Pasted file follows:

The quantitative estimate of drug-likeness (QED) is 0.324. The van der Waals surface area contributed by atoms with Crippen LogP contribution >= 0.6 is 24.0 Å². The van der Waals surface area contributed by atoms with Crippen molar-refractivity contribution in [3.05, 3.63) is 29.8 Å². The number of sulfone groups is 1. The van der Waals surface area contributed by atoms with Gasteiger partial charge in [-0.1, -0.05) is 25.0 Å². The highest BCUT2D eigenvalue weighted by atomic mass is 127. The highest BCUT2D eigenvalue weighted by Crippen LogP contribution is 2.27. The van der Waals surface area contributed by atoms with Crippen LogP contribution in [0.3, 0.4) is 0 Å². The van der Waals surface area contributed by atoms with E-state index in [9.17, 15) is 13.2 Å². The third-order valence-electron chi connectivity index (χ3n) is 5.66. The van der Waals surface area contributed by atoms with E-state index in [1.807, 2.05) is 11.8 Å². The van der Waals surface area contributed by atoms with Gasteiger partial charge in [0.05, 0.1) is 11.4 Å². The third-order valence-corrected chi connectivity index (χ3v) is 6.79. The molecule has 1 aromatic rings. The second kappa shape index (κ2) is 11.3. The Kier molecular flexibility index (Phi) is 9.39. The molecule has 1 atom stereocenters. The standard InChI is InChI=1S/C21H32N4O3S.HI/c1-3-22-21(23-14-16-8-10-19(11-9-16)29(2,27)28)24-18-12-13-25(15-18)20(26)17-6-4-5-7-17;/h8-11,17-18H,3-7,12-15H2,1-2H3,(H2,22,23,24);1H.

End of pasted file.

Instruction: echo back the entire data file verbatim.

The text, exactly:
The quantitative estimate of drug-likeness (QED) is 0.324. The van der Waals surface area contributed by atoms with Crippen LogP contribution >= 0.6 is 24.0 Å². The van der Waals surface area contributed by atoms with Crippen molar-refractivity contribution in [3.05, 3.63) is 29.8 Å². The number of sulfone groups is 1. The van der Waals surface area contributed by atoms with Gasteiger partial charge in [-0.1, -0.05) is 25.0 Å². The highest BCUT2D eigenvalue weighted by atomic mass is 127. The highest BCUT2D eigenvalue weighted by Crippen LogP contribution is 2.27. The van der Waals surface area contributed by atoms with Crippen LogP contribution in [0.3, 0.4) is 0 Å². The van der Waals surface area contributed by atoms with E-state index in [9.17, 15) is 13.2 Å². The third-order valence-electron chi connectivity index (χ3n) is 5.66. The van der Waals surface area contributed by atoms with E-state index in [1.807, 2.05) is 11.8 Å². The van der Waals surface area contributed by atoms with Gasteiger partial charge in [0.05, 0.1) is 11.4 Å². The third-order valence-corrected chi connectivity index (χ3v) is 6.79. The molecule has 1 aromatic rings. The second kappa shape index (κ2) is 11.3. The Kier molecular flexibility index (Phi) is 9.39. The molecule has 1 atom stereocenters. The standard InChI is InChI=1S/C21H32N4O3S.HI/c1-3-22-21(23-14-16-8-10-19(11-9-16)29(2,27)28)24-18-12-13-25(15-18)20(26)17-6-4-5-7-17;/h8-11,17-18H,3-7,12-15H2,1-2H3,(H2,22,23,24);1H.